US Fish & Wildlife Service


Date of this Version



Weber, Samantha, and David Harmon, eds. 2008. Rethinking Protected Areas in a Changing World: Proceedings of the 2007 GWS Biennial Conference on Parks, Protected Areas, and Cultural Sites. Hancock, Michigan: The George Wright Society


Copyright 2007 The Authors


Fundamental changes in protected area outreach and education strategies are dissolving old boundaries and fostering innovative approaches to civic engagement. The practice of community-based ecosystem management as presented by Meffe et al. (2002) provides an organizing framework blending ecological, institutional and sociocultural perspectives. This framework flows from a definition of ecosystem management that considers sustaining ecosystem structure and processes across spatial and temporal scales in tandem with societal priorities. The decision-making authority in this system, envisioned as collaborative and participatory, can present challenges for traditionally trained protected area managers. This definition views ecosystem management as:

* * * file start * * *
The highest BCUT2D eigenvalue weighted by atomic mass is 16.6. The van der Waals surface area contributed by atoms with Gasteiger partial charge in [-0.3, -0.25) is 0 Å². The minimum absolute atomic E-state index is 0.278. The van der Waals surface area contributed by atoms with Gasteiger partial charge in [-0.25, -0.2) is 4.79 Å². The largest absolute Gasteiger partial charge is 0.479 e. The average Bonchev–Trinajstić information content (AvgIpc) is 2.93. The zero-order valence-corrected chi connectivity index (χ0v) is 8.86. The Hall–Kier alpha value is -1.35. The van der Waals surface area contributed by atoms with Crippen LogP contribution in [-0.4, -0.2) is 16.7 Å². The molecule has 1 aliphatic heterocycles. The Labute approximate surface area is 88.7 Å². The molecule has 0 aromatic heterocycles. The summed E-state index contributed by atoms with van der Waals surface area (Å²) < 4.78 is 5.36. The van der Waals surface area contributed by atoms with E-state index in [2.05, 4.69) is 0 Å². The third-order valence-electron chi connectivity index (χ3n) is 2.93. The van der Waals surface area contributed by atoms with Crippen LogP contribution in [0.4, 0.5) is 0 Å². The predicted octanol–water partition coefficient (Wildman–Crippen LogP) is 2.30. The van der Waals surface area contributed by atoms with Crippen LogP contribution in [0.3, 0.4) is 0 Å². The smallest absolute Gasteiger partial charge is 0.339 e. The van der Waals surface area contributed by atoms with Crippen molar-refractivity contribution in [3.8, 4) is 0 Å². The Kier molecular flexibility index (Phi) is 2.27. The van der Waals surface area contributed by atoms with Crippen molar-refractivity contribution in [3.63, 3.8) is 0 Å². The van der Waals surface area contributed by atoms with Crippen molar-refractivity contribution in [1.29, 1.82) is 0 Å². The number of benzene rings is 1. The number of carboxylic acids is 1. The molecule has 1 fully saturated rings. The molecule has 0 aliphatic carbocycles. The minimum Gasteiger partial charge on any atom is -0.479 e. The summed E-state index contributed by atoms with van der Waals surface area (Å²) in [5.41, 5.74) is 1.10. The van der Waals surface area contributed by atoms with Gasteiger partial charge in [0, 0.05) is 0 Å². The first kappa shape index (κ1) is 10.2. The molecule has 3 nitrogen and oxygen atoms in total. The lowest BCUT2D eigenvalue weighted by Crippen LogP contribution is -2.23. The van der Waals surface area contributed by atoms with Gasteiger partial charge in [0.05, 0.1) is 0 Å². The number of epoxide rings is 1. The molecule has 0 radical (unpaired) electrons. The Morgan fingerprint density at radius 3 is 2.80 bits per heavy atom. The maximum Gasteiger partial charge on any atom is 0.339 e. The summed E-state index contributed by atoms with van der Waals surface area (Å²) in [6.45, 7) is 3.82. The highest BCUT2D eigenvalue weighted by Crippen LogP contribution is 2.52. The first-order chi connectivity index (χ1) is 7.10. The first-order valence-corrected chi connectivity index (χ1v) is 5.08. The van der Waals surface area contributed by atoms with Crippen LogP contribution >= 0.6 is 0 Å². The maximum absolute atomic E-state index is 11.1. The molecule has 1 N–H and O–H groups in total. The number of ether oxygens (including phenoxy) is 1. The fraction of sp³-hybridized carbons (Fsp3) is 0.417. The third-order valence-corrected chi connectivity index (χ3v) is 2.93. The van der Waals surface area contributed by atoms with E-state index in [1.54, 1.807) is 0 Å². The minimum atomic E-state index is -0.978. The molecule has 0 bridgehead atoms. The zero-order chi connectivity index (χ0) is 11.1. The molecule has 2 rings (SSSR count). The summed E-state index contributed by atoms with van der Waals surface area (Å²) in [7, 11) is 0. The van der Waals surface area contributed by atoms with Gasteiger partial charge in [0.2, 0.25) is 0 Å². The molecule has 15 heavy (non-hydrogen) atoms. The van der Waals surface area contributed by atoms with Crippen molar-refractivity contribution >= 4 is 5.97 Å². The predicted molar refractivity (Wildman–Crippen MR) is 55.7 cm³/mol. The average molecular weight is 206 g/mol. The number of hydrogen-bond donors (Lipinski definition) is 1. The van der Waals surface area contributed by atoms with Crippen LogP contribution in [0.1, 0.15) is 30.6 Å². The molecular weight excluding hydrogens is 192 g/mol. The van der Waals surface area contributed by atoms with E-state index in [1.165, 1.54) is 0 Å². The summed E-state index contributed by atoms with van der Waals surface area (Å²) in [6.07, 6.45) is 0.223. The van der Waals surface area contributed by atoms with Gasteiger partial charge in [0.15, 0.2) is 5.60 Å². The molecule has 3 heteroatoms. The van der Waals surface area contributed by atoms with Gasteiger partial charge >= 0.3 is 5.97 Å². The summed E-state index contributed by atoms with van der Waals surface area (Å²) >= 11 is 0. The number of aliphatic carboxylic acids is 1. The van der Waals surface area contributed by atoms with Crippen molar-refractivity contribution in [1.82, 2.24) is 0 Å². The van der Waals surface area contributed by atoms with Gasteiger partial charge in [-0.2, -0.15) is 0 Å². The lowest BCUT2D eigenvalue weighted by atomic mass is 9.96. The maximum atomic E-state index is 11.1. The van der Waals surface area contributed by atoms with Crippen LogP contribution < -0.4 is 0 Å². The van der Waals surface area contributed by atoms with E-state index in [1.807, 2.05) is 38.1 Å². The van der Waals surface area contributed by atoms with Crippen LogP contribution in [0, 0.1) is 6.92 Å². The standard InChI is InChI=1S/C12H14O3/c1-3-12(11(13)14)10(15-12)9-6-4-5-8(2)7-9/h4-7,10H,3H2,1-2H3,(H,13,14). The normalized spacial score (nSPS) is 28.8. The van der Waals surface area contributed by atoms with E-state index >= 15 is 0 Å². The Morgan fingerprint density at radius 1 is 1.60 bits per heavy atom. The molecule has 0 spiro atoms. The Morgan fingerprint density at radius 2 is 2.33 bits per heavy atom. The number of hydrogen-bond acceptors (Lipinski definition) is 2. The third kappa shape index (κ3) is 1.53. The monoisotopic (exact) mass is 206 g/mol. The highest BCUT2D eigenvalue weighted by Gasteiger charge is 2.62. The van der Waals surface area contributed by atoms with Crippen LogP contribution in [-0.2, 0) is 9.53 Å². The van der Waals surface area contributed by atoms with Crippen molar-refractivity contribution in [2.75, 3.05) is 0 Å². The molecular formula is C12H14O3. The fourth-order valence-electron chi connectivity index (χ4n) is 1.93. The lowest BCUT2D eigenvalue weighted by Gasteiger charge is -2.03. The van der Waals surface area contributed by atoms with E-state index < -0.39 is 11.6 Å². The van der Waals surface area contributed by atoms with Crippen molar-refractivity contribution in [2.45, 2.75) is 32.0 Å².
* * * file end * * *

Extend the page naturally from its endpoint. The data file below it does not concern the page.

. . . an approach to maintaining or restoring the composition, structure, and function of natural and modified ecosystems for the goal of long-term sustainability. It is based on a collaboratively developed vision of desired future conditions that integrates ecological, socioeconomic and institutional perspectives, applied within a geographic framework defined primarily by natural ecological boundaries (Meffe et al. 2002:70, emphasis added).